Archive for September, 2010
I recently ran a sectional at Darby High School where I am the assistant director. Students were preparing playing test excerpts from their music. At the end of class with only two minutes left, I asked the students if they would like to have a recording of the excerpts to listen to at home. All of them said “YES!,” so I decided to try out my iPhone 4′s video capabilities, along with it’s “Upload to YouTube” function.
My results were fantastic! The video quality of the iPhone 4 is great. I could even do a quick edit with the iPhone’s built-in “trim” feature.
I was a bit worried that uploading wouldn’t be so quick, but it was very simple and rather fast! Our schools do not have Wi-fi (much to my displeasure) so I was forced to use the available 3G network. One thing to consider is video length- my videos were under 2 minutes in length.
Once I clicked the Share icon and selected “Upload to YouTube,” I was presented with a box where I had to fill in details for my video. After this, the video uploaded in about a minute.
This is a really quick way to put up some simple directives or excerpts that students can access in a snap.Continue Reading »
For many years now, MusicTheory.net has been a great website to send students to for drill practice of music theory, especially note reading. The site has undergone a transformation by moving to HTML5 coding language and away from the reliance on the proprietary Adobe flash format.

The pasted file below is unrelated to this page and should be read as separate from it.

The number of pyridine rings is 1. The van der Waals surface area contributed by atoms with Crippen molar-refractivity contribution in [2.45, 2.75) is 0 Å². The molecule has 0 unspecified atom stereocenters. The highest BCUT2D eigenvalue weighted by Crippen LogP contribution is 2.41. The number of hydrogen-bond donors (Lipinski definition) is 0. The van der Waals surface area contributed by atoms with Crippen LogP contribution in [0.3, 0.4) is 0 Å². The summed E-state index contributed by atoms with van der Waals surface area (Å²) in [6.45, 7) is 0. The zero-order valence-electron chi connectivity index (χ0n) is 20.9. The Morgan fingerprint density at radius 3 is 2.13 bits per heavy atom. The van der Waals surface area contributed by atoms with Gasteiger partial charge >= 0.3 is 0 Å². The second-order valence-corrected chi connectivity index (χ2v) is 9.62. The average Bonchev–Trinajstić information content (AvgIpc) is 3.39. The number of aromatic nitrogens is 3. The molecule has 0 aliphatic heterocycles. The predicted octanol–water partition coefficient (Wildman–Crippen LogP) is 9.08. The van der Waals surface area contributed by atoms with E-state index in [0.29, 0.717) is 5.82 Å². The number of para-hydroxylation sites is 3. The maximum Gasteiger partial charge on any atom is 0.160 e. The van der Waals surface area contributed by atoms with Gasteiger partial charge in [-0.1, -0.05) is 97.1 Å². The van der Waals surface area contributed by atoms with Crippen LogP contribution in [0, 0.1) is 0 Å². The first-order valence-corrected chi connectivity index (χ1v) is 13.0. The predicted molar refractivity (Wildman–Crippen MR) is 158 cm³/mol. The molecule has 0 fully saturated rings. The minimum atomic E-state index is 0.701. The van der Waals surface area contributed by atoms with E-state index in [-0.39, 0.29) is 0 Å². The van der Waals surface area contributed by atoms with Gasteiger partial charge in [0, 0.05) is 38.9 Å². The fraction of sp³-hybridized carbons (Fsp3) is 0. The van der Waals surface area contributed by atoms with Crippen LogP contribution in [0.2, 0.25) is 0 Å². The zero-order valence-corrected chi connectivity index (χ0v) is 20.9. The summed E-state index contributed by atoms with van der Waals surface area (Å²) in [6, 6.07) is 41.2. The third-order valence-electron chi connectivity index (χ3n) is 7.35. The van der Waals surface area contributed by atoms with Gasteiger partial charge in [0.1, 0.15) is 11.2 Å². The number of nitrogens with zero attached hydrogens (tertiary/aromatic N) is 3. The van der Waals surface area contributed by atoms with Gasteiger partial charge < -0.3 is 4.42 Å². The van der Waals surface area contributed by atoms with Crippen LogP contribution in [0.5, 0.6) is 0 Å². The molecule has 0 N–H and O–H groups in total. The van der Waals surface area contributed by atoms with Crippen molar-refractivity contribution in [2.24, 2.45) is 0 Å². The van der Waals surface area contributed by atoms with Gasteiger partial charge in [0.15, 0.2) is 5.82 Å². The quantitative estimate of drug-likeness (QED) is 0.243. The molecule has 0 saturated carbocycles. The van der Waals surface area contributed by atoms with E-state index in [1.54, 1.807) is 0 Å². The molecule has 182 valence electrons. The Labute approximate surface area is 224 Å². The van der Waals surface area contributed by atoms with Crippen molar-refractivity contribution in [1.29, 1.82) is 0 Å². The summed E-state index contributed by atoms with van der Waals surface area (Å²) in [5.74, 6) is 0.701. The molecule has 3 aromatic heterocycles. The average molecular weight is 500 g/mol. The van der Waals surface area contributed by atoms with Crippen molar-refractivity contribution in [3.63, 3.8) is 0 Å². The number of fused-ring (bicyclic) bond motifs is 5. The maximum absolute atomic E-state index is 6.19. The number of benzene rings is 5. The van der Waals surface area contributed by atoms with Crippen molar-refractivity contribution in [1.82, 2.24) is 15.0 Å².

Now the teachers is able to create customized lessons with choice of clef, note range, and other variables. This simplifies the way students can interact with the website, and the way that you can appropriately arrange elements of a drill for your students.
Click my link below to see how I customize a note reading exercise for beginning violent students.
All of the notes it uses are in the first octave of the D major scale, the range of notes I would like my beginners to know. You can do this with various clefs for viola cello/bass as well. If you want to reinforce a new concept, such as G string notes. You can make an exercise that focus solely on those notes.
Special thanks to Ricci Adams for continuing the development and expansion of this wonderful resource!Continue Reading »